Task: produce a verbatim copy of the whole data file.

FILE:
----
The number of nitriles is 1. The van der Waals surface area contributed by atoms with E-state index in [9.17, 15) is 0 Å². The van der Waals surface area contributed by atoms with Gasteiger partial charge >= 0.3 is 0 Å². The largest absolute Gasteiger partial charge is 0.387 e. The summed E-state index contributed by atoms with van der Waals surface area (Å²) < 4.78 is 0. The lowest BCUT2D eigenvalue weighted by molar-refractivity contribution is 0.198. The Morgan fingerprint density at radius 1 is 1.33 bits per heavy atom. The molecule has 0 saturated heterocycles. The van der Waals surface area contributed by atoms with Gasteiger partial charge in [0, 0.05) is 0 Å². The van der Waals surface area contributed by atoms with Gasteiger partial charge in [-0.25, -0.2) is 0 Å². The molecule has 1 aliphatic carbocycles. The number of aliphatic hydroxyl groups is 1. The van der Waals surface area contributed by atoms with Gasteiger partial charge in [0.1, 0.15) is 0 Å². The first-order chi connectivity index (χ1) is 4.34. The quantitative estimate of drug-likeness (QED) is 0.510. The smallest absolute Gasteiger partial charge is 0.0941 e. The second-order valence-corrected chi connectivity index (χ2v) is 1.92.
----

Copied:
The number of nitriles is 1. The van der Waals surface area contributed by atoms with E-state index in [9.17, 15) is 0 Å². The van der Waals surface area contributed by atoms with Gasteiger partial charge >= 0.3 is 0 Å². The largest absolute Gasteiger partial charge is 0.387 e. The summed E-state index contributed by atoms with van der Waals surface area (Å²) < 4.78 is 0. The lowest BCUT2D eigenvalue weighted by molar-refractivity contribution is 0.198. The Morgan fingerprint density at radius 1 is 1.33 bits per heavy atom. The molecule has 0 saturated heterocycles. The van der Waals surface area contributed by atoms with Gasteiger partial charge in [0, 0.05) is 0 Å². The van der Waals surface area contributed by atoms with Gasteiger partial charge in [-0.25, -0.2) is 0 Å². The molecule has 1 aliphatic carbocycles. The number of aliphatic hydroxyl groups is 1. The van der Waals surface area contributed by atoms with Gasteiger partial charge in [0.1, 0.15) is 0 Å². The first-order chi connectivity index (χ1) is 4.34. The quantitative estimate of drug-likeness (QED) is 0.510. The smallest absolute Gasteiger partial charge is 0.0941 e. The second-order valence-corrected chi connectivity index (χ2v) is 1.92.